Rebuilding his strength

Once Mahmoud was able to breathe on his own without mechanical assistance, he was moved out of the ICU to the “step down” unit in Glenbrook. Once he was out of the ICU for five consecutive days, he would be eligible to be transferred to a rehabilitation facility.

He left Glenbrook on June 14, 2020, to the sounds of The Beatles hit, “Here Comes the Sun,” the celebratory tune played whenever a long-time COVID-19 patient is discharged. He was taken directly to the Shirley Ryan AbilityLab where a reserved bed awaited. Now the real work would begin as Mahmoud needed to rebuild his strength in every area – standing, walking, breathing and swallowing.

Recovering COVID-19 patient Mahmoud Ajamia practices on the stairs at the Shirley Ryan AbilityLab in Chicago. (Photo © Shirley Ryan AbilityLab)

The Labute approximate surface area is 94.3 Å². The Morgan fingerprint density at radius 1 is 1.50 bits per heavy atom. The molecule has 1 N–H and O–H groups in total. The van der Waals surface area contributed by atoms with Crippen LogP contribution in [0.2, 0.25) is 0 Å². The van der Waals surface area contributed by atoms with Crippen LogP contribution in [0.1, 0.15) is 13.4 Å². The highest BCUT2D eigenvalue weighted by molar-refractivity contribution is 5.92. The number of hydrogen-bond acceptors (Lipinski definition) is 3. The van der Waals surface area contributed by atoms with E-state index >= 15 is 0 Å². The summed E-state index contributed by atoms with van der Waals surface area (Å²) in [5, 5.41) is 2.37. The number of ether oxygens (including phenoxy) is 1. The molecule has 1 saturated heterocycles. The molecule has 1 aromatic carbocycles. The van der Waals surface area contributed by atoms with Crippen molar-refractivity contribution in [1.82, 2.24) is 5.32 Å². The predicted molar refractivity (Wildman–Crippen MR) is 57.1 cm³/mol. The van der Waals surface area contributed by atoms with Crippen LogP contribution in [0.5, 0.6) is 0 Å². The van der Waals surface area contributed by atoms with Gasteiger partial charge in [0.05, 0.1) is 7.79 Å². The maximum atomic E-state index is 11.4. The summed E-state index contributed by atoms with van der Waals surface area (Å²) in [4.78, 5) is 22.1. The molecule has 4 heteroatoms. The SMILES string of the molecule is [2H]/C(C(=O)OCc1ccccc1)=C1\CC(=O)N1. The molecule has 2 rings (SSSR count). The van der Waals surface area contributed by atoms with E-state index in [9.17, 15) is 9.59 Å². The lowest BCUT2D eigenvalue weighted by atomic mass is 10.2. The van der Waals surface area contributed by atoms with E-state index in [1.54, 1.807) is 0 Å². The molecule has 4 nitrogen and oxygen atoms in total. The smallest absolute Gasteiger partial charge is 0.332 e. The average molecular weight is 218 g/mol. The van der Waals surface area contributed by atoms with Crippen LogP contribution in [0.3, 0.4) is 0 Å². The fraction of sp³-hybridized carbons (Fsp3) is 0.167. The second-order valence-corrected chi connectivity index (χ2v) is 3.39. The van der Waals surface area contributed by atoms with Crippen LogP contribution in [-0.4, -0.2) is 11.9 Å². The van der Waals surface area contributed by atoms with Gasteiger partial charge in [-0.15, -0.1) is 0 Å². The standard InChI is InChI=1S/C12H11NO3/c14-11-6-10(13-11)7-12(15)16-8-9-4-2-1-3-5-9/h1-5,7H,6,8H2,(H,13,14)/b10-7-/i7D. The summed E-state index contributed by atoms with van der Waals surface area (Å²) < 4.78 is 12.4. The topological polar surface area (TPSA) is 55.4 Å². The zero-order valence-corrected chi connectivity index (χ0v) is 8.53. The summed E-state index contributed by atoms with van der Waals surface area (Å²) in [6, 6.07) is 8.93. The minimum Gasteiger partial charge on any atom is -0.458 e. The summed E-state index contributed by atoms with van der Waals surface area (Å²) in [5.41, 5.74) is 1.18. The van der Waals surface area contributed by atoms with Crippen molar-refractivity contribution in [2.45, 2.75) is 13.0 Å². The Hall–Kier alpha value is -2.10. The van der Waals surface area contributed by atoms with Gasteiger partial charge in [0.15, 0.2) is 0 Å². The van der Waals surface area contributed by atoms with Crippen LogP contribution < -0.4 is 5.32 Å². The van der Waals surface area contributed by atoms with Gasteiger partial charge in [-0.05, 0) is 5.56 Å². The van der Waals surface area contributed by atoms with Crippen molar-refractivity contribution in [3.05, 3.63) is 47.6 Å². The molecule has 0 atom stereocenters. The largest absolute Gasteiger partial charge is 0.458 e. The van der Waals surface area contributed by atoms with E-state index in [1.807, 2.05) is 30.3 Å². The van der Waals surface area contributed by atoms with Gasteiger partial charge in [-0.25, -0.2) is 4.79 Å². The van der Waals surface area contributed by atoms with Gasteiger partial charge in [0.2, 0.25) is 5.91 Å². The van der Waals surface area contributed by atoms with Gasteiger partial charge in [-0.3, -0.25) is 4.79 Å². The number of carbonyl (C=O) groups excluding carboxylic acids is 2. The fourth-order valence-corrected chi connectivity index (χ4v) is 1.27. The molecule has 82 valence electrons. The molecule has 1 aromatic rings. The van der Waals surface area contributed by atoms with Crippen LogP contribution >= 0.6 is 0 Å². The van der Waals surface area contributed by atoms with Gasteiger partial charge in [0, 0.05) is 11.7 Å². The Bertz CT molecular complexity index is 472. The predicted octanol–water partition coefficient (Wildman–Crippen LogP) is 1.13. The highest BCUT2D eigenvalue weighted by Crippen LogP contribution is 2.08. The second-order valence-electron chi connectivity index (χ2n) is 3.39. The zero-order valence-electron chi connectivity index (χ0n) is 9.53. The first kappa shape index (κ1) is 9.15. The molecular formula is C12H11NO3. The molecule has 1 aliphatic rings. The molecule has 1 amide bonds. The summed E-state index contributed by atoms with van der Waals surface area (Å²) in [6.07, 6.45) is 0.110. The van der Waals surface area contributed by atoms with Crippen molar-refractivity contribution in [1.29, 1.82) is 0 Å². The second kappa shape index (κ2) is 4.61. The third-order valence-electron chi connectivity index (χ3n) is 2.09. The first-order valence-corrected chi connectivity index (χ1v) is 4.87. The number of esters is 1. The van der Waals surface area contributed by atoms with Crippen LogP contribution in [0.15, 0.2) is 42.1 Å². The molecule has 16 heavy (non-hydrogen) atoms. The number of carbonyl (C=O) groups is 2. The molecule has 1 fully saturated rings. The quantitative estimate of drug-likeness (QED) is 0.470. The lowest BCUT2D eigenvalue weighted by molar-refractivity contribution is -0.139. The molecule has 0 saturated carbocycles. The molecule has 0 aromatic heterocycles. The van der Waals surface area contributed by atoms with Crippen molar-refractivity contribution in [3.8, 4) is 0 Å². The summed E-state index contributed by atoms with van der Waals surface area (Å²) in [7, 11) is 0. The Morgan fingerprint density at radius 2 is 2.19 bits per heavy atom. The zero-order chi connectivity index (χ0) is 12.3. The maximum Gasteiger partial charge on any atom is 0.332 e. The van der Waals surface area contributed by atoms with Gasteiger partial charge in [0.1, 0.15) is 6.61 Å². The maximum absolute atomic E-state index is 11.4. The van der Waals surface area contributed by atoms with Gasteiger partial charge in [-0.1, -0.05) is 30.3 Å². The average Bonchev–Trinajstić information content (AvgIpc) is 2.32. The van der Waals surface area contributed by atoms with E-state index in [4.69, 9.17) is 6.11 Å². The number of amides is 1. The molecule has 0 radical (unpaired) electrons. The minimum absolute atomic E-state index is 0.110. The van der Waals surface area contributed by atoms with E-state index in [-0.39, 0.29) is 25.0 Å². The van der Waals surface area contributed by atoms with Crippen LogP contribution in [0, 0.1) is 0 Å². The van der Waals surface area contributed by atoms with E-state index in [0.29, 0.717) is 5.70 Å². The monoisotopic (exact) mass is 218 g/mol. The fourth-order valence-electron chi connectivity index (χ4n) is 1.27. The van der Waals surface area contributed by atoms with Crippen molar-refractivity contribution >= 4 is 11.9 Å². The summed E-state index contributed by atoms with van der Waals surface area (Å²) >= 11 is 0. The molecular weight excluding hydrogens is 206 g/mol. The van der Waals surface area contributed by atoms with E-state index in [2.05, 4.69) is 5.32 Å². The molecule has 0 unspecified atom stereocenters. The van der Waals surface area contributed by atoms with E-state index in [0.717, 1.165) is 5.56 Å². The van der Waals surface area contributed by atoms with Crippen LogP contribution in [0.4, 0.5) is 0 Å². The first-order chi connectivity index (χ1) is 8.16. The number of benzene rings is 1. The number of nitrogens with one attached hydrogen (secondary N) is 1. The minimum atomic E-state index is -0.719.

On July 8, Mahmoud achieved an important milestone: He was able to drink a glass of ice water. In her diary entry on CaringBridge, a website used to keep friends and family current on Mahmoud’s progress, Kristin explained, “Did you know that of all of the things we eat and drink, water is the riskiest? There are over 50 pairs of muscles in our necks that we use to swallow.  Those muscles are compromised when a patient is intubated, so Mahmoud has had ‘swallow therapy’ every day for the last month to reclaim his ability to eat and drink. Getting this large glass of ice water this morning was like graduation (but without the cap and gown).”